Advice for aspiring bench jewelers
If you are considering becoming a bench jeweler, the most important thing is to know yourself. Do you think making things is fun? Great. That’s not enough. ‘Fun’ is a response to novelty, and quickly wears off in the day-to-day grind of a repetitive job like this. Do you think that making things, or improving on physical things that already exist is satisfying? That’s better. Being satisfied with a job well done is a motivation that will stick around for years.
You also need excellent manual dexterity, patience when things break, and a willingness to continue learning even after ‘school’ is out. If this sounds like something you’d be interested in, start by taking an introductory jewelry-making class which includes soldering. This is a relatively cheap way to get some hands-on experience with an ‘advanced’ aspect of jewelry fabrication. This will give you valuable insight into whether you want to do more of this sort of thing, or whether the pressure and frustration of not having an undo button outweighs the satisfaction of getting it right.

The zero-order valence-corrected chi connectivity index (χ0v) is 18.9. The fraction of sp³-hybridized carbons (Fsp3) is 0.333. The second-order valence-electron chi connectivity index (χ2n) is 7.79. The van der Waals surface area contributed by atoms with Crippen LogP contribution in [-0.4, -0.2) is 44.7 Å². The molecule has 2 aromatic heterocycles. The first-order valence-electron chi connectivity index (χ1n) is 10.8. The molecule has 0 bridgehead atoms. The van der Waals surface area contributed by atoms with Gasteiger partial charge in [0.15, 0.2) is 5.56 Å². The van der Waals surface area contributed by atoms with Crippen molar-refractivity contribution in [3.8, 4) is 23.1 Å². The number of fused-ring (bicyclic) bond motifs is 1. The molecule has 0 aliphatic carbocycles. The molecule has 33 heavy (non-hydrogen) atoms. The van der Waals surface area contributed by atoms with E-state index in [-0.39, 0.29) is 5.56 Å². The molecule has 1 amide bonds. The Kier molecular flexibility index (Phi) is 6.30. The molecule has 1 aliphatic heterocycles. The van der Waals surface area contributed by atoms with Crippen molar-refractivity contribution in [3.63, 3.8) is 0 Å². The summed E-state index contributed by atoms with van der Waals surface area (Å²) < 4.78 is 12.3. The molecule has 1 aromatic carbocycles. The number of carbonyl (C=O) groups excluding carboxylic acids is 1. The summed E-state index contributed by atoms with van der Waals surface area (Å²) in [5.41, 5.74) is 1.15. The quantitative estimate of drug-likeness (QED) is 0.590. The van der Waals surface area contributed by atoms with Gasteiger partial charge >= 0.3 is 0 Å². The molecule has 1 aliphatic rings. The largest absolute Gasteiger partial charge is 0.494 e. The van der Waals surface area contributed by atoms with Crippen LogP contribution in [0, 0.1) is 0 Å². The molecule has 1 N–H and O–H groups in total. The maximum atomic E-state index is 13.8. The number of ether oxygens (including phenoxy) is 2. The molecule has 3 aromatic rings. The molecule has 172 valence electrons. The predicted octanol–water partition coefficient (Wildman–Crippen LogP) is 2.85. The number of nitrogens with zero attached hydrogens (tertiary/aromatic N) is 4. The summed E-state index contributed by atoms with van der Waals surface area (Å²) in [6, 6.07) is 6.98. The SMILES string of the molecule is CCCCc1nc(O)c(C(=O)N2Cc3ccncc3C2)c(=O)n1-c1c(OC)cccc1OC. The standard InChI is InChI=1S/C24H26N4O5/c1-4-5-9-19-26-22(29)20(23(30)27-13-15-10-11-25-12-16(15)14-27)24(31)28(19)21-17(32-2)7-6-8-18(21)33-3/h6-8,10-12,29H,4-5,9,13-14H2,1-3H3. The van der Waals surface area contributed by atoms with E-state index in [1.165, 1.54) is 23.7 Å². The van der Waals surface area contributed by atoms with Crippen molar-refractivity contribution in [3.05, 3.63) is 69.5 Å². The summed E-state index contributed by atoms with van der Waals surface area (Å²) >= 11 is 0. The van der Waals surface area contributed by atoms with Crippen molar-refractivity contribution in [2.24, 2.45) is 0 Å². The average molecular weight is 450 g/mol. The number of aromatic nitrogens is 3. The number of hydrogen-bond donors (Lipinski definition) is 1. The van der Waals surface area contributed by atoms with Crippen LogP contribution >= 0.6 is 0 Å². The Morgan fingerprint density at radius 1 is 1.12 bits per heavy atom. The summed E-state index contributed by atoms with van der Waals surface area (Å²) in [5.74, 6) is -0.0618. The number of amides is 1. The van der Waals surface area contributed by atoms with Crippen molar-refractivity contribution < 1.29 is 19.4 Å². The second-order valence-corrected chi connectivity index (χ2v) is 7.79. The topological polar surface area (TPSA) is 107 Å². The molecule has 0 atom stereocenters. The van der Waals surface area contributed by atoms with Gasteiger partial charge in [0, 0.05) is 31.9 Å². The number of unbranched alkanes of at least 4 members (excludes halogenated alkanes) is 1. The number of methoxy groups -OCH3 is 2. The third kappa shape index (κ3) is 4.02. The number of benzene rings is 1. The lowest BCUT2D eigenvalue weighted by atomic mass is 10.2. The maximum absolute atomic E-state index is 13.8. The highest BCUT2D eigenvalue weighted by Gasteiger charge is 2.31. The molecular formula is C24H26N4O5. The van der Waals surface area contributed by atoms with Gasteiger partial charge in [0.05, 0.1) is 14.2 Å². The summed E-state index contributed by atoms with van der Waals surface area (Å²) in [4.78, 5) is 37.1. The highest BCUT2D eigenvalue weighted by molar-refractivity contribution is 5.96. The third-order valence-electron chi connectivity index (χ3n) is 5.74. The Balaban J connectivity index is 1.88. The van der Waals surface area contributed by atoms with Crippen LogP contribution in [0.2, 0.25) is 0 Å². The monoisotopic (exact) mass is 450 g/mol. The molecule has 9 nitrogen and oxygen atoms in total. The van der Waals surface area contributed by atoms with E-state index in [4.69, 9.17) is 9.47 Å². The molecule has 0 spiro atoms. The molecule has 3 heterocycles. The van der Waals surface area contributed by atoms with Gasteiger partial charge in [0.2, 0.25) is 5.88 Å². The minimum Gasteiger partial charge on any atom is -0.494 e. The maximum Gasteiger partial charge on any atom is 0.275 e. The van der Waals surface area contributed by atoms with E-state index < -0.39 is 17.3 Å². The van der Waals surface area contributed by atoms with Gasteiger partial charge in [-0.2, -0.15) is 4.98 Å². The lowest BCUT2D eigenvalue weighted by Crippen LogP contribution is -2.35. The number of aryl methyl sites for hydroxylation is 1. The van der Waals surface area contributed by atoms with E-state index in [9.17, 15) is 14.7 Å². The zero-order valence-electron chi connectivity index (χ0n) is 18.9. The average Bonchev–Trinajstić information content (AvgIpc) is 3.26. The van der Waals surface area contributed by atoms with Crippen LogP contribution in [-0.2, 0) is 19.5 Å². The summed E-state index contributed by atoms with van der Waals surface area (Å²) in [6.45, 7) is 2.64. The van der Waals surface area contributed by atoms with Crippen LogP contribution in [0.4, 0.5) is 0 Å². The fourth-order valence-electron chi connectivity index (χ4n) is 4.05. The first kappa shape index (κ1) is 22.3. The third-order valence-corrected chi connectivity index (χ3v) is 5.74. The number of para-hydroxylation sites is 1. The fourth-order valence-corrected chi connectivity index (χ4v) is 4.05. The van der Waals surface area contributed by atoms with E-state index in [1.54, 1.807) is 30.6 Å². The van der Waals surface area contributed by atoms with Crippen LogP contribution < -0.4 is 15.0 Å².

In order to gain the skills to be employable or independent as a bench jeweler, you have essentially three routes: go through a formal jewelry fabrication program through an institution like North Bennet Street School (which is what I did), start working at a jewelry store as an apprentice (i.e. jewelry cleaner and errand-runner) and self-advocate to gain skills and responsibilities, or take classes to learn individual skills as you need them from local artisan’s collectives and individual jewelers offering classes.
In all cases, you will want a small portfolio of your work available to prove that you have the skills you list in your resume.
fabricate and repair jewelry articles. Make models or molds to create jewelry items.